CHICAGO — "I am my own man," Jeb Bush declared on Wednesday, making a conscious effort to create the appearance of distance between his and his brother's foreign policy.
But in his first major foreign policy-related address as a likely presidential candidate, Bush was vague on many of the topics of the day, and appeared to generally embrace the foreign policy legacies of George W. Bush and George H.W Bush's presidencies, while offering clues as to how he'll stack up against other Republican primary candidates on these issues.
In a question-and-answer session after his speech to the Chicago Council on Global Affairs, Bush criticized some aspects of the Iraq War, pointing out that claims that Saddam Hussein's regime had weapons of mass destruction "turned out not to be accurate" and that "not creating an environment of security after taking out Hussein was a mistake." But he praised the surge, calling it "one of the most heroic acts of courage politically that any president's done" and "hugely successful."
Bush read his address from notes on the podium in front of him and raced through his speech so fast that there were no pauses for the mostly silent audience at the Fairmont Hotel to applaud, though he loosened up and seemed more comfortable during the question-and-answer session. He acknowledged up front that the legacy of his brother and father's tenure as president is something he'll have to contend with as a candidate.
"Just for the record, I love my brother, love my dad, and love my mother as well, if that's okay," Bush said. "I'm my own man and views are shaped by my own thinking and my own experiences."
But Bush stayed vague on some of the most pressing foreign policy issues of the day, and proposed few actual policy changes. He flubbed the number of ISIS fighters, saying in his speech that it was more than 200,000. (A Bush spokesperson told BuzzFeed News that he "misspoke" and "meant more than 20,000"). The CIA estimated in September that the real number of ISIS fighters is between 20,000 and 31,500. On ISIS in general, Bush had no real policy proposals, saying simply that the U.S. needs to "take them out."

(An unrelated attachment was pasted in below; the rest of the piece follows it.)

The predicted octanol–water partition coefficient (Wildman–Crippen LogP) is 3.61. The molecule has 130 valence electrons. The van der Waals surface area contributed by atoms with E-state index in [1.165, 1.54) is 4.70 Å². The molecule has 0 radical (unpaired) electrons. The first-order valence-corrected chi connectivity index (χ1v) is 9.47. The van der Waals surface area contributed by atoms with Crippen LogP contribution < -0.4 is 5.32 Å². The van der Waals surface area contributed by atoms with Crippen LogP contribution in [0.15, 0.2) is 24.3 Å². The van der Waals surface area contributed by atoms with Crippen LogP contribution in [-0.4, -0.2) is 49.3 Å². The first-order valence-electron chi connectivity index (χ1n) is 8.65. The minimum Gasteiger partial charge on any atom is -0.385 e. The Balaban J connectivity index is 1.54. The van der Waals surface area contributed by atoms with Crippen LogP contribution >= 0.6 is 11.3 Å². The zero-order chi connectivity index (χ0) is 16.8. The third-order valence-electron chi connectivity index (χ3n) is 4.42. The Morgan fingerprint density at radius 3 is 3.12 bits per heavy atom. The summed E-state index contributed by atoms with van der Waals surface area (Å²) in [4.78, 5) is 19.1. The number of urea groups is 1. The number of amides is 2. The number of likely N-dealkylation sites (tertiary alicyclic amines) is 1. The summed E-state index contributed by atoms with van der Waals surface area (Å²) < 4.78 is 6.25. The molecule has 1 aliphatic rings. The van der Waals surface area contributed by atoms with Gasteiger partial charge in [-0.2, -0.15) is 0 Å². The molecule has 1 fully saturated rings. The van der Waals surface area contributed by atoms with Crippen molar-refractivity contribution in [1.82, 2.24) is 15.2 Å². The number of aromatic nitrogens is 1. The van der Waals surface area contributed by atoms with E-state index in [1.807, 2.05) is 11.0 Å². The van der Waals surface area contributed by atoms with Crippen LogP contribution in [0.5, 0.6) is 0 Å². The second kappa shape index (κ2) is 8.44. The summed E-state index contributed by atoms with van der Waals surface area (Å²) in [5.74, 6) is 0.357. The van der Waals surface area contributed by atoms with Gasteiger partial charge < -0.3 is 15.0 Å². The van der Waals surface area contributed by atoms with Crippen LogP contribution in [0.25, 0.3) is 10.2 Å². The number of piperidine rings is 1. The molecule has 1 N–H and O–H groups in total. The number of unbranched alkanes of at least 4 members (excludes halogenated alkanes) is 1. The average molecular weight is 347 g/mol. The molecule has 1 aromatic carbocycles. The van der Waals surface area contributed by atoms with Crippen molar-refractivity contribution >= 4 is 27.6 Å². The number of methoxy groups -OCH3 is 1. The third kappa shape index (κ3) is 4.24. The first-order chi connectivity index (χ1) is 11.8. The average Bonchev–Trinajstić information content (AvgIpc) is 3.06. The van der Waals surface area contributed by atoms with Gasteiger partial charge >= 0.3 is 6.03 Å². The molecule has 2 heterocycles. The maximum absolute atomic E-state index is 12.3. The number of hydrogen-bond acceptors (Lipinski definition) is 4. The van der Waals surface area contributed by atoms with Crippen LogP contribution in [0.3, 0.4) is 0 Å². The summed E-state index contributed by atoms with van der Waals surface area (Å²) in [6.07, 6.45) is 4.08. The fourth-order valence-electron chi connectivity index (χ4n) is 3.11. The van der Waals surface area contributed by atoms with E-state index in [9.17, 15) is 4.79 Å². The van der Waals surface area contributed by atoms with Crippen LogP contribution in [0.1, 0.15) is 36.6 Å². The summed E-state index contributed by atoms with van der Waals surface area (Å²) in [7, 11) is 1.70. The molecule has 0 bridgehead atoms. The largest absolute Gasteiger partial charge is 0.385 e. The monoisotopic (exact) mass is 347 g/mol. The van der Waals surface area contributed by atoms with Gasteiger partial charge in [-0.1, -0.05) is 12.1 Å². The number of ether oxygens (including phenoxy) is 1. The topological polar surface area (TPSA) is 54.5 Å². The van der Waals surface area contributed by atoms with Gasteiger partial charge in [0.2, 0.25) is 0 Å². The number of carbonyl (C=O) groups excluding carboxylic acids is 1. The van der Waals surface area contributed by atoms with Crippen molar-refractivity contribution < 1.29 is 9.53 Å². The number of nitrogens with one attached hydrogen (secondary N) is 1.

"It's violent extreme Islamic terrorism," Bush said "The more we try to ignore that reality the less likely it is that we'll develop appropriate strategy to garner the support of the Muslim world, to like I said, tighten the noose and take them out."
He didn't seem totally firm on aspects of Russia policy, at one point praising Obama for a "forward lean" in the Baltics, then saying he wasn't sure if it had been implemented but was "assuming that it has been implemented." Bush criticized the Obama administration for not yet providing defensive weapons to the Ukrainians, calling the hesitation "feckless," and also expressed skepticism of the "reset" with Russia — a point on which, as a presidential candidate, he could attack Hillary Clinton, who was secretary of state during the attempted reset.
Bush seemed more comfortable when talking about Latin America, where he has personal experience; Bush holds a degree in Latin American studies, he resides in South Florida, and he and his wife lived in Venezuela for a while when he was a Texas Commerce Bank official. He also seemed more comfortable when he could talk about domestic policy, which he did frequently, even during the supposedly foreign policy-focused speech.
Although Bush is already behaving like the presumptive general election candidate, parts of his speech on Wednesday gave clues to how he'll stack up on foreign policy against the emerging Republican presidential field in the primaries next year. Bush appears to be defining himself to the right of potential candidates like Sen. Rand Paul, embracing a broadly interventionist view of U.S. foreign policy. On issues like Cuba, Bush was critical of the Obama administration's move to open relations with the country, sounding like potential rival Sen. Marco Rubio.
America's influence "has been a benefit to the world," Bush said, criticizing the Obama administration for being "inconsistent and indecisive."
Bush came out in favor of National Security Agency surveillance, saying "for the life of me I don't understand" why people have a problem with NSA metadata collection, and that the "debate has gotten off track." He called it a "hugely important program." This represents another area in which Bush is pitting himself against Paul.
And in Bush's choice of advisers, too, he seems to be hewing relatively closely to the legacy of his brother. Reuters obtained a list of some 20 people who will be providing foreign policy advice in some capacity to Bush; the list includes key George W. Bush administration figures like Stephen Hadley and Paul Wolfowitz.